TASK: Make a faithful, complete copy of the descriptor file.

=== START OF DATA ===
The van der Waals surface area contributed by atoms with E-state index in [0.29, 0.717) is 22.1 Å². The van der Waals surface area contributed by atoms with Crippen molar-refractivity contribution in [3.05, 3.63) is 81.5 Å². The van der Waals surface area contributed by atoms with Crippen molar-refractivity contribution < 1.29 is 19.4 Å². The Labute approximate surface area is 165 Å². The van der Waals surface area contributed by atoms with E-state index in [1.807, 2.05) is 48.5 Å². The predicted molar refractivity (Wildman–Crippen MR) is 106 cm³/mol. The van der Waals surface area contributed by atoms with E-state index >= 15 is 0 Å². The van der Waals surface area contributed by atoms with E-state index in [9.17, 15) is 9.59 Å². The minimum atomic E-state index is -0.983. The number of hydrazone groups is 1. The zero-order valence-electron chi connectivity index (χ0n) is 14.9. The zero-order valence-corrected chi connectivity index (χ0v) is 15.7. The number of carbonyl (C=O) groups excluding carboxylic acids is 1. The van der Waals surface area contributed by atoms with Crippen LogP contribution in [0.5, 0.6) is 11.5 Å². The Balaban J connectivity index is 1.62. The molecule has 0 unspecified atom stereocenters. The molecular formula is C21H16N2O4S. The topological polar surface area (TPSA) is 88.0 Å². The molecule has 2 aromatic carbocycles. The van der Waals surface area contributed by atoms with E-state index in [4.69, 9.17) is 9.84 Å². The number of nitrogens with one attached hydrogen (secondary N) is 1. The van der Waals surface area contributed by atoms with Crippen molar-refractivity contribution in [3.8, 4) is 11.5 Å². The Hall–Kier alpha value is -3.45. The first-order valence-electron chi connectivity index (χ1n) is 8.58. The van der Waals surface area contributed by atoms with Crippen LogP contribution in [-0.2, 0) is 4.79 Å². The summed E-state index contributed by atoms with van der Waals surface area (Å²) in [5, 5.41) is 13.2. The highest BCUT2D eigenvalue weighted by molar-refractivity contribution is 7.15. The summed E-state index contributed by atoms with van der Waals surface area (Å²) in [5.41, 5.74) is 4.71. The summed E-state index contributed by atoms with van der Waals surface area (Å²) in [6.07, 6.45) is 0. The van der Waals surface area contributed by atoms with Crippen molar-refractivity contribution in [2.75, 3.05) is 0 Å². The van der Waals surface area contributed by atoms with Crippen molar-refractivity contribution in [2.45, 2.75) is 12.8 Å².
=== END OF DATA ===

The van der Waals surface area contributed by atoms with E-state index in [0.29, 0.717) is 22.1 Å². The van der Waals surface area contributed by atoms with Crippen molar-refractivity contribution in [3.05, 3.63) is 81.5 Å². The van der Waals surface area contributed by atoms with Crippen molar-refractivity contribution < 1.29 is 19.4 Å². The Labute approximate surface area is 165 Å². The van der Waals surface area contributed by atoms with E-state index in [1.807, 2.05) is 48.5 Å². The predicted molar refractivity (Wildman–Crippen MR) is 106 cm³/mol. The van der Waals surface area contributed by atoms with E-state index >= 15 is 0 Å². The van der Waals surface area contributed by atoms with E-state index in [9.17, 15) is 9.59 Å². The minimum atomic E-state index is -0.983. The number of hydrazone groups is 1. The zero-order valence-electron chi connectivity index (χ0n) is 14.9. The zero-order valence-corrected chi connectivity index (χ0v) is 15.7. The number of carbonyl (C=O) groups excluding carboxylic acids is 1. The van der Waals surface area contributed by atoms with Crippen LogP contribution in [0.5, 0.6) is 11.5 Å². The Balaban J connectivity index is 1.62. The molecule has 0 unspecified atom stereocenters. The molecular formula is C21H16N2O4S. The topological polar surface area (TPSA) is 88.0 Å². The molecule has 2 aromatic carbocycles. The van der Waals surface area contributed by atoms with E-state index in [4.69, 9.17) is 9.84 Å². The number of nitrogens with one attached hydrogen (secondary N) is 1. The van der Waals surface area contributed by atoms with Crippen molar-refractivity contribution in [3.8, 4) is 11.5 Å². The Hall–Kier alpha value is -3.45. The first-order valence-electron chi connectivity index (χ1n) is 8.58. The van der Waals surface area contributed by atoms with Crippen LogP contribution in [-0.2, 0) is 4.79 Å². The summed E-state index contributed by atoms with van der Waals surface area (Å²) in [5, 5.41) is 13.2. The highest BCUT2D eigenvalue weighted by molar-refractivity contribution is 7.15. The summed E-state index contributed by atoms with van der Waals surface area (Å²) in [5.41, 5.74) is 4.71. The summed E-state index contributed by atoms with van der Waals surface area (Å²) in [6.07, 6.45) is 0. The van der Waals surface area contributed by atoms with Crippen molar-refractivity contribution in [2.75, 3.05) is 0 Å². The van der Waals surface area contributed by atoms with Crippen molar-refractivity contribution in [2.45, 2.75) is 12.8 Å².